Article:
Iraqi security forces and Shiite militiamen on Sunday broke a six-week siege imposed by the Islamic State extremist group on the northern Shiite Turkmen town of Amirli, as a suicide bombing killed 14 people in Anbar western province, officials said.
Army spokesman Lt. Gen. Qassim al—Moussawi said the operation started at dawn Sunday and the forces entered the town shortly after midday.
Speaking live on state TV, al—Moussawi said the forces suffered “some causalities,” but did not give a specific number. He said fighting was “still ongoing to clear the surrounding villages.”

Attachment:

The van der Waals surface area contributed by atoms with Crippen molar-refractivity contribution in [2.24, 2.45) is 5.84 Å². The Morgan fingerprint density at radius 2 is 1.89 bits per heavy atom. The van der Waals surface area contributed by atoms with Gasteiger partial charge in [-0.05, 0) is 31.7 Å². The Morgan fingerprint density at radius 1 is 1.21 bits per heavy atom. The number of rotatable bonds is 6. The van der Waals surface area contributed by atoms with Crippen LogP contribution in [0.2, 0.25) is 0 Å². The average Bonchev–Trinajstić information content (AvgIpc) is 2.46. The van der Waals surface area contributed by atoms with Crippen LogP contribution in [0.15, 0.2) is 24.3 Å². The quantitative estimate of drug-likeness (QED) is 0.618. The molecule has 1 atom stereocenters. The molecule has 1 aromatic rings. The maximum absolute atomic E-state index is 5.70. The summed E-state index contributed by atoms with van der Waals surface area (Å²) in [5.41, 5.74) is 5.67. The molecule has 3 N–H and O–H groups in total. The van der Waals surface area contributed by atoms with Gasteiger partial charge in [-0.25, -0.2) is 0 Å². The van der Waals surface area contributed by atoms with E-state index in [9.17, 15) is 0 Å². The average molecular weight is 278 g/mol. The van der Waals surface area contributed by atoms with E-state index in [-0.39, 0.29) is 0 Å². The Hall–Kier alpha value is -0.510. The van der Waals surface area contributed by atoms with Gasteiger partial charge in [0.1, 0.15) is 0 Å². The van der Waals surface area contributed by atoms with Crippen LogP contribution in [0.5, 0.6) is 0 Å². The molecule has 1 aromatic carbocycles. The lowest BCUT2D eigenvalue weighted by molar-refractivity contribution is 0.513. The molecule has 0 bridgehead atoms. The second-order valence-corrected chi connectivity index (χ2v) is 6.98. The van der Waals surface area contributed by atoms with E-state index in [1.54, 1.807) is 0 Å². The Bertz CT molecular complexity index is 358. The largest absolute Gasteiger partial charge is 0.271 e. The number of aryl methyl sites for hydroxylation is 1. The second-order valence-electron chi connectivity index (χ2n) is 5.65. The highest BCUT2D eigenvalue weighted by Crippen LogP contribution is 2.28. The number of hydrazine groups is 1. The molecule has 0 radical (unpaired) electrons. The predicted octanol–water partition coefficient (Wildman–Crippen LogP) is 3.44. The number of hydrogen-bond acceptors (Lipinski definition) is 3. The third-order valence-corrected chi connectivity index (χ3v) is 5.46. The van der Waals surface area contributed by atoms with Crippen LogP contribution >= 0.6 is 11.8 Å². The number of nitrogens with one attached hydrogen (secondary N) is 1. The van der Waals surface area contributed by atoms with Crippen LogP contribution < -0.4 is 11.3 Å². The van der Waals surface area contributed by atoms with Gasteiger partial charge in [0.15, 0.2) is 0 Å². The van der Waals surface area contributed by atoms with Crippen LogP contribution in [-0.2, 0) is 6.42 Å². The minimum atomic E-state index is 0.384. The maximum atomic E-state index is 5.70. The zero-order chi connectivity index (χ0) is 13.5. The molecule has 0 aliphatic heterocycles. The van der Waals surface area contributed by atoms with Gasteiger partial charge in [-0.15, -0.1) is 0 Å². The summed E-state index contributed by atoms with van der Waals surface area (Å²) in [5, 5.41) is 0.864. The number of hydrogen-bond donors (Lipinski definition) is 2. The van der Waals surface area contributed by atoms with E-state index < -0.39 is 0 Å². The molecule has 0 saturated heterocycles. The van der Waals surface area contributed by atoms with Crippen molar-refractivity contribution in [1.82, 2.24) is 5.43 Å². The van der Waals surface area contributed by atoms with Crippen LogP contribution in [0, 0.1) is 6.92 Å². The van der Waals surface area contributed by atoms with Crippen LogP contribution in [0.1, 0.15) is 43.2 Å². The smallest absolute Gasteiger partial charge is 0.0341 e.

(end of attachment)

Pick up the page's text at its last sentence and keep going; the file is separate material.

Breaking the siege was a “big achievement and an important victory” he said, for all involved- the Iraqi army, elite troops, Kurdish fighters and Shiite militias.
Turkmen lawmaker Fawzi Akram al—Tarzi said they entered the town from two directions and were distributing aid to residents.
About 15,000 Shiite Turkmens were stranded in the farming community, some 105 miles (170 kilometers) north of Baghdad. Instead of fleeing in the face of the Islamic State group’s rampage across northern Iraq in June, the Shiite Turkmens stayed and fortified their town with trenches and armed positions.
Residents succeeded in fending off the initial attack in June, but Amirli has been surrounded by the militants since mid—July. Many residents said the Iraqi military’s efforts to fly in food, water and other aid had not been enough, as they endured the oppressive August heat with virtually no electricity or running water.